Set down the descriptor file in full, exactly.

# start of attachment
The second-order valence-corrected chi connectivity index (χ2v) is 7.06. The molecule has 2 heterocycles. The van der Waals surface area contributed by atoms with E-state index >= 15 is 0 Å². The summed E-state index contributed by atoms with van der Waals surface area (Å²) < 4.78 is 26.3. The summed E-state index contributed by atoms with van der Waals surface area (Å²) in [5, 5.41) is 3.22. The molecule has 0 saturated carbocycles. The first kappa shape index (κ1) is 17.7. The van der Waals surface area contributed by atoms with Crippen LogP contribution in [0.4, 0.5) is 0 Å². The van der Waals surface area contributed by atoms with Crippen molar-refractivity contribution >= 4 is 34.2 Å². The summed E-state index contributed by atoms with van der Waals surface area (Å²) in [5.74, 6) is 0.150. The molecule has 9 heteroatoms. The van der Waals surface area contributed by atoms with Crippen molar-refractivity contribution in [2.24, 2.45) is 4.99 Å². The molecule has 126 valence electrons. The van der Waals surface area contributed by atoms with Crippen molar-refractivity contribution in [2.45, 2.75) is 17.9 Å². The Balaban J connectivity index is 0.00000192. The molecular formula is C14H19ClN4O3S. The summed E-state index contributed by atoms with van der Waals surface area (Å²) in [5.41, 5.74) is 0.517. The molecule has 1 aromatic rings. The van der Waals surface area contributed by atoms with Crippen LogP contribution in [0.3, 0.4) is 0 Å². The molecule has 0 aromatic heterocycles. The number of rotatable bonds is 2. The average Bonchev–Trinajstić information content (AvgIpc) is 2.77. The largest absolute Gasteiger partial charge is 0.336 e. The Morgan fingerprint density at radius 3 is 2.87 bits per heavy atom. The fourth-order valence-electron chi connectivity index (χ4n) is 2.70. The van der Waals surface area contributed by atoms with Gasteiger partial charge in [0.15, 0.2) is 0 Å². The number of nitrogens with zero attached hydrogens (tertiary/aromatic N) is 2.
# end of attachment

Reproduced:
The second-order valence-corrected chi connectivity index (χ2v) is 7.06. The molecule has 2 heterocycles. The van der Waals surface area contributed by atoms with E-state index >= 15 is 0 Å². The summed E-state index contributed by atoms with van der Waals surface area (Å²) < 4.78 is 26.3. The summed E-state index contributed by atoms with van der Waals surface area (Å²) in [5, 5.41) is 3.22. The molecule has 0 saturated carbocycles. The first kappa shape index (κ1) is 17.7. The van der Waals surface area contributed by atoms with Crippen LogP contribution in [0.4, 0.5) is 0 Å². The van der Waals surface area contributed by atoms with Crippen molar-refractivity contribution >= 4 is 34.2 Å². The summed E-state index contributed by atoms with van der Waals surface area (Å²) in [5.74, 6) is 0.150. The molecule has 9 heteroatoms. The van der Waals surface area contributed by atoms with Crippen molar-refractivity contribution in [2.24, 2.45) is 4.99 Å². The molecule has 126 valence electrons. The van der Waals surface area contributed by atoms with Crippen molar-refractivity contribution in [2.45, 2.75) is 17.9 Å². The Balaban J connectivity index is 0.00000192. The molecular formula is C14H19ClN4O3S. The summed E-state index contributed by atoms with van der Waals surface area (Å²) in [5.41, 5.74) is 0.517. The molecule has 1 aromatic rings. The van der Waals surface area contributed by atoms with Crippen LogP contribution in [0.3, 0.4) is 0 Å². The molecule has 0 aromatic heterocycles. The number of rotatable bonds is 2. The average Bonchev–Trinajstić information content (AvgIpc) is 2.77. The largest absolute Gasteiger partial charge is 0.336 e. The Morgan fingerprint density at radius 3 is 2.87 bits per heavy atom. The fourth-order valence-electron chi connectivity index (χ4n) is 2.70. The van der Waals surface area contributed by atoms with Gasteiger partial charge in [0.15, 0.2) is 0 Å². The number of nitrogens with zero attached hydrogens (tertiary/aromatic N) is 2.